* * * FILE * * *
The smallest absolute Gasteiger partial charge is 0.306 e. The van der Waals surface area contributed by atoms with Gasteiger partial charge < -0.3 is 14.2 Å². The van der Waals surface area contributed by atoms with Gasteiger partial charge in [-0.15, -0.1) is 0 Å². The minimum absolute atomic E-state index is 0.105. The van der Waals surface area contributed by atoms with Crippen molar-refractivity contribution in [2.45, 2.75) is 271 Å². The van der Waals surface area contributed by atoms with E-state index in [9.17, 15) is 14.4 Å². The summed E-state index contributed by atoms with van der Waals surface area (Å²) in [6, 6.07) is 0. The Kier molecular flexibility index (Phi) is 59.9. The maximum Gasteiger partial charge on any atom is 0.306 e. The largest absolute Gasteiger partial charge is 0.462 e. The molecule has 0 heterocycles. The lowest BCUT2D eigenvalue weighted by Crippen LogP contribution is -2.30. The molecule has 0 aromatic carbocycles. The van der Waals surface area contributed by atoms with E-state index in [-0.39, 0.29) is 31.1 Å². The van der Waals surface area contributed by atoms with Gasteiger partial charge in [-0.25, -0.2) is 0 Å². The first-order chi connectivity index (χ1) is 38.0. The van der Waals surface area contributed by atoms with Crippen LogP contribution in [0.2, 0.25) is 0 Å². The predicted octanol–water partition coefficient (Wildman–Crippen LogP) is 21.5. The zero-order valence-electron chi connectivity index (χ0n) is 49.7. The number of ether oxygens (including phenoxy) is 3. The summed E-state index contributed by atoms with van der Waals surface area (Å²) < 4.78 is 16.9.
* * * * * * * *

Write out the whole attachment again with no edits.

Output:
The smallest absolute Gasteiger partial charge is 0.306 e. The van der Waals surface area contributed by atoms with Gasteiger partial charge < -0.3 is 14.2 Å². The van der Waals surface area contributed by atoms with Gasteiger partial charge in [-0.15, -0.1) is 0 Å². The minimum absolute atomic E-state index is 0.105. The van der Waals surface area contributed by atoms with Crippen molar-refractivity contribution in [2.45, 2.75) is 271 Å². The van der Waals surface area contributed by atoms with E-state index in [9.17, 15) is 14.4 Å². The summed E-state index contributed by atoms with van der Waals surface area (Å²) in [6, 6.07) is 0. The Kier molecular flexibility index (Phi) is 59.9. The maximum Gasteiger partial charge on any atom is 0.306 e. The largest absolute Gasteiger partial charge is 0.462 e. The molecule has 0 heterocycles. The lowest BCUT2D eigenvalue weighted by Crippen LogP contribution is -2.30. The molecule has 0 aromatic carbocycles. The van der Waals surface area contributed by atoms with E-state index in [-0.39, 0.29) is 31.1 Å². The van der Waals surface area contributed by atoms with Gasteiger partial charge in [-0.25, -0.2) is 0 Å². The first-order chi connectivity index (χ1) is 38.0. The van der Waals surface area contributed by atoms with Crippen LogP contribution in [0.2, 0.25) is 0 Å². The predicted octanol–water partition coefficient (Wildman–Crippen LogP) is 21.5. The zero-order valence-electron chi connectivity index (χ0n) is 49.7. The number of ether oxygens (including phenoxy) is 3. The summed E-state index contributed by atoms with van der Waals surface area (Å²) < 4.78 is 16.9.